"We compared peo...

  • Steven Reinberg HealthDay Reporter
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  • January 30, 2023
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Smoking in Pregnancy Greatly Raises Odds for SIDS in Newborns

Smoking in Pregnancy Greatly Raises Odds for SIDS in Newborns

Infants exposed to maternal smoking during pregnancy are more than five times more likely to die unexpectedly compared to babies of nonsmokers, a new study says.

"The message is simple. Smoking greatly elevates the risk of sudden unexpected infant death," said lead study author Barbara Ostfeld, program director of the SIDS Center of N...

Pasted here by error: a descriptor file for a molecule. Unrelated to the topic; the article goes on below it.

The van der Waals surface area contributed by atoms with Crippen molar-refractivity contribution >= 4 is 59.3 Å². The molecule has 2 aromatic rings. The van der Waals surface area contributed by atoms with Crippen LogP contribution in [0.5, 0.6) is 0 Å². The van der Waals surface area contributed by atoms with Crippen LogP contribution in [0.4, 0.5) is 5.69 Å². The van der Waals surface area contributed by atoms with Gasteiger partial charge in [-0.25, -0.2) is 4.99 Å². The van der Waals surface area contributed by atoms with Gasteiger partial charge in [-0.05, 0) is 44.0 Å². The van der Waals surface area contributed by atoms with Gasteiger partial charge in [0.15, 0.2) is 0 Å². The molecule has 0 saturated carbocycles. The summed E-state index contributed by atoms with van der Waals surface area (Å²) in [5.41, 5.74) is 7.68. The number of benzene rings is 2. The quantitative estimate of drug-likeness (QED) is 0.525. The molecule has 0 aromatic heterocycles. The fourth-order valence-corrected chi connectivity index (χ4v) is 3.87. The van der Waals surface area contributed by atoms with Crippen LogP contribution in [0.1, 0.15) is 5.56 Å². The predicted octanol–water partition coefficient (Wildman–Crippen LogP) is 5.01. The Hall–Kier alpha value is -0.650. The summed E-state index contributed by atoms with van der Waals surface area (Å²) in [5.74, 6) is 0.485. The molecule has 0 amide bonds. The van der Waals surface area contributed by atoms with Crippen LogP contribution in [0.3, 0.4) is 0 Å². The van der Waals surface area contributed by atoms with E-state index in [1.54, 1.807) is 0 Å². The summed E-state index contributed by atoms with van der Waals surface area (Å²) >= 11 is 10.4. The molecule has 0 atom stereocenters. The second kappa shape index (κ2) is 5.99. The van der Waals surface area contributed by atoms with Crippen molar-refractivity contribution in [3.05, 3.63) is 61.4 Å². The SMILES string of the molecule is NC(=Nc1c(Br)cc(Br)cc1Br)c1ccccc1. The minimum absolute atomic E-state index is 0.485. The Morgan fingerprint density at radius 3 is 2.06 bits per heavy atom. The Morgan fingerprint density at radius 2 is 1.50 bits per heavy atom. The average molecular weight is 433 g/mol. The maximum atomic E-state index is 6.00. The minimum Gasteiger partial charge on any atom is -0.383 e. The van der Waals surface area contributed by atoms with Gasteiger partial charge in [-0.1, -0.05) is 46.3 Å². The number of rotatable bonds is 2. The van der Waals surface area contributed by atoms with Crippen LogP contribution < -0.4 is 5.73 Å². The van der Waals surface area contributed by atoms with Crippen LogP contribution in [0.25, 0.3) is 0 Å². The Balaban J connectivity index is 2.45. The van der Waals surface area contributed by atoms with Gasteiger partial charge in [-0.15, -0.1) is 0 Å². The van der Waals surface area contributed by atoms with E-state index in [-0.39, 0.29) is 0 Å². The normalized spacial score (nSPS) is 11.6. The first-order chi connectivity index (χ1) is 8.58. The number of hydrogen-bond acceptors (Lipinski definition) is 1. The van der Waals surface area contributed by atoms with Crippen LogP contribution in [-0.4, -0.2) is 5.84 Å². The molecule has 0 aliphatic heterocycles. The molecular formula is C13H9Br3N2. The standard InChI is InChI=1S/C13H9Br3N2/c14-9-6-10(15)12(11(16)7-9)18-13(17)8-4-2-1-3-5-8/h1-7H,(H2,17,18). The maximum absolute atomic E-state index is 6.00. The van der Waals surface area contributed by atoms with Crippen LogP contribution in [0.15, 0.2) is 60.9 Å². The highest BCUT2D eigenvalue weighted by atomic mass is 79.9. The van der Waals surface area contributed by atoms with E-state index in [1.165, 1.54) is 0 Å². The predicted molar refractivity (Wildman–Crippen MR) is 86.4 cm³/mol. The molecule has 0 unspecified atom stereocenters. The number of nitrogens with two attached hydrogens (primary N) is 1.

• Cara Murez HealthDay Reporter
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  • January 30, 2023
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Utah Becomes First State to Ban Transgender Health Care for Minors

Utah Becomes First State to Ban Transgender Health Care for Minors

Transgender youth in Utah are now blocked from receiving gender-affirming surgery and hormone therapy after Gov. Spencer Cox signed a bill Saturday that largely bans such care for youth.

Cox said that the ban was necessary until more research was done on long-term effects of treatments, The New York Times reported.

The Ameri...

  • Cara Murez HealthDay Reporter
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  • January 30, 2023
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How Many Daily Steps Do You Need to Lose Weight?

How Many Daily Steps Do You Need to Lose Weight?